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    JAMA Ophthalmology

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    Vision-Related Activities and Quality of Life in Glaucoma

    December 2015

    Ekici et al. examined the relationships between clinical visual assessments, vision-related performance (VRP), and subjective vision-related quality of life (VRQoL) in a large, prospective cohort study. The strongest correlation they found was between contrast sensitivity and the ability to perform vision-related activities.

    The researchers studied 161 patients with moderate-stage glaucoma recruited from May 2012 to May 2014 in an ongoing prospective, 4-year longitudinal observational study. This report includes cross-sectional results from the baseline visit. Patients received a complete ocular examination, automated visual field (VF) test, and an optical coherence tomographic scan. Contrast sensitivity was measured with the Pelli-Robson and the Spaeth-Richman Contrast Sensitivity (SPARCS) tests. VRP was determined by the Compressed Assessment of Ability Related to Vision (CAARV) test. VRQoL was assessed by the National Eye Institute Visual Function Questionnaire 25 and a modified Glaucoma Symptom Scale (MGSS).

    The strongest correlation was found between SPARCS score in the better eye and total CAARV score. The CAARV score also correlated with the Pelli-Robson score, VF mean deviation, and visual acuity (VA) in the better eye. There were more correlations between contrast sensitivity tests and VF mean deviation with VRQoL measurements than with other clinical measures (VA, intraocular pressure, Disc Damage Likelihood Scale, and mean retinal nerve fiber layer [RNFL] thickness). The MGSS scores were lower (worse) in women compared with men (p = .01 for the better eye, p = .05 for the worse eye, and p = .03 for both eyes). Structural measures such as RNFL thickness were generally not informative with respect to VRP or VRQoL.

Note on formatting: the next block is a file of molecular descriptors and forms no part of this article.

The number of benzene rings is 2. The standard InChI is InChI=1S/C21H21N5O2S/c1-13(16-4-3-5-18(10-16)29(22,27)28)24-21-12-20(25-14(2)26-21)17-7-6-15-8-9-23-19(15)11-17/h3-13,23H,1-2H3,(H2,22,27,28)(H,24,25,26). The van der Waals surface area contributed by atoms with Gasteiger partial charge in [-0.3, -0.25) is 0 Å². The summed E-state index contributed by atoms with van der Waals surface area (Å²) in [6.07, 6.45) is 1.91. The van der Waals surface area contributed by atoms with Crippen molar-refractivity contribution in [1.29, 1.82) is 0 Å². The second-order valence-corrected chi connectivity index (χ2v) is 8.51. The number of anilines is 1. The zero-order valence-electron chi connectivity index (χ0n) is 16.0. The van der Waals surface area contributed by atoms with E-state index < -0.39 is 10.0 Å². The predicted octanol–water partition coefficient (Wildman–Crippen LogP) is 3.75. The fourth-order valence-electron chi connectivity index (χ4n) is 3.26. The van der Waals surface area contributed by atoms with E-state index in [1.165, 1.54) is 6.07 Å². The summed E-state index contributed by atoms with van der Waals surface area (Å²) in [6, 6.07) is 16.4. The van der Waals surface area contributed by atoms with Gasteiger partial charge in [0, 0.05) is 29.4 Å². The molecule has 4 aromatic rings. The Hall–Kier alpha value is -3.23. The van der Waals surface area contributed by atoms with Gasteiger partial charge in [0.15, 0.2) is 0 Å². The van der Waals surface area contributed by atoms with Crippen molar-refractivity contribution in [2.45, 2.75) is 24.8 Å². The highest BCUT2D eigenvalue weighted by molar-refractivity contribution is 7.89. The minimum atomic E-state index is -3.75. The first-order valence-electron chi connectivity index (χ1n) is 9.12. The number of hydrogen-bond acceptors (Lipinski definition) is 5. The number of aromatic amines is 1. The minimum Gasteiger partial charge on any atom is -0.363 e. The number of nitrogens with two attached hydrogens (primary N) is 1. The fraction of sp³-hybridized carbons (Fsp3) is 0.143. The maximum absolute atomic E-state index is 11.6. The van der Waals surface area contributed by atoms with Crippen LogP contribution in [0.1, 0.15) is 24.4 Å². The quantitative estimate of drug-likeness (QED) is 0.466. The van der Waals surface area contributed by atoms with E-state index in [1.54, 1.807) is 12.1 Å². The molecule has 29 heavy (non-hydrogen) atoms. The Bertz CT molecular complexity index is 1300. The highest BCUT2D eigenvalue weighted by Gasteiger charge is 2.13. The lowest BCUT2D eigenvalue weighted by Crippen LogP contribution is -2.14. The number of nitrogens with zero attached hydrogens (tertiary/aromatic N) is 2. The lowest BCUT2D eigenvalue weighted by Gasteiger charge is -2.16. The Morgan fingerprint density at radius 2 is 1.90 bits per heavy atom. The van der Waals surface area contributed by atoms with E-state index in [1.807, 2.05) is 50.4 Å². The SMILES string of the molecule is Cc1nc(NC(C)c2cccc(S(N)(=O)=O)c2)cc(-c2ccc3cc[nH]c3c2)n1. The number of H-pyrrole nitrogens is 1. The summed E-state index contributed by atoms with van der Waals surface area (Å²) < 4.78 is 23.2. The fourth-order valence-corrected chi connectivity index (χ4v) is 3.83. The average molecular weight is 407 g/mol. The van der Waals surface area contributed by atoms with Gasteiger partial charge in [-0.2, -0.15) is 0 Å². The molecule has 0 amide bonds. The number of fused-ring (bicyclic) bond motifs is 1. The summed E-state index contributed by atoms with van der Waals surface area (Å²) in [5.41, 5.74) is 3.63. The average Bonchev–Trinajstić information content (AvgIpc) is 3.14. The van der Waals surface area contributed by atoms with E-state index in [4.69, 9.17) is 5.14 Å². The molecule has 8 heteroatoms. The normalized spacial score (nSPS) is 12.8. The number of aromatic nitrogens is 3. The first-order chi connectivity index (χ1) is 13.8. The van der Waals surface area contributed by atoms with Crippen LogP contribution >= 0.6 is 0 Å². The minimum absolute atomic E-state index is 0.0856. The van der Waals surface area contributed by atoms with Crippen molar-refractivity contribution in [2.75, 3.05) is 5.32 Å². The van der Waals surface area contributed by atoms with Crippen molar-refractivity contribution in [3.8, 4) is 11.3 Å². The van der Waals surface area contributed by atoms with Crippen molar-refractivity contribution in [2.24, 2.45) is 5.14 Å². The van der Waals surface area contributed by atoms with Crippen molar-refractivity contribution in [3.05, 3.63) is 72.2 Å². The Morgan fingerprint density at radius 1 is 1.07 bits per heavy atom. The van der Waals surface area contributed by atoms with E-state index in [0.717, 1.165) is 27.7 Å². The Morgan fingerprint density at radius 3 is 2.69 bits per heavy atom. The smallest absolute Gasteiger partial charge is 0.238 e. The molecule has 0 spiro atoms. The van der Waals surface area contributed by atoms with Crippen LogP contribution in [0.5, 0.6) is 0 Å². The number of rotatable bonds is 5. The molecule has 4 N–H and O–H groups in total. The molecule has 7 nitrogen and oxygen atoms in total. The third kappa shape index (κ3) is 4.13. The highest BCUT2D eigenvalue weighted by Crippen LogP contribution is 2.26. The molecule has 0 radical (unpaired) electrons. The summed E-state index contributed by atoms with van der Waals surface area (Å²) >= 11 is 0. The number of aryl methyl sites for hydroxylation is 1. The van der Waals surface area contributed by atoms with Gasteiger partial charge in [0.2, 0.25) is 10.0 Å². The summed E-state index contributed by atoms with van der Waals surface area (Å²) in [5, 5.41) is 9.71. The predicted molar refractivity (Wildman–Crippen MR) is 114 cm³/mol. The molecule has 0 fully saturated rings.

The authors concluded that contrast sensitivity tests and VF mean deviation were associated with both objective measures of the ability to act and subjective measurements of VRQoL. The strongest correlation was between the SPARCS score (contrast sensitivity) in the better eye and total CAARV score. The authors noted that the results of this study were limited by the patient population and apply only within the bounds of the tested cohort.

    Myopia, Birth Order, and Educational Exposure

    December 2015

    Visual impairment due to myopia is an important public health issue. A prior analysis of population-based cohorts aged 15 to 22 years had found that myopia and high myopia were approximately 10% more common in first-born compared with later-born children. Guggenheim et al. examined whether that association was also present in an earlier generation and, if so, whether it was attenuated after adjusting for educational exposure. The latter question was based on the hypothesis that there was less parental investment in the education of later-born children.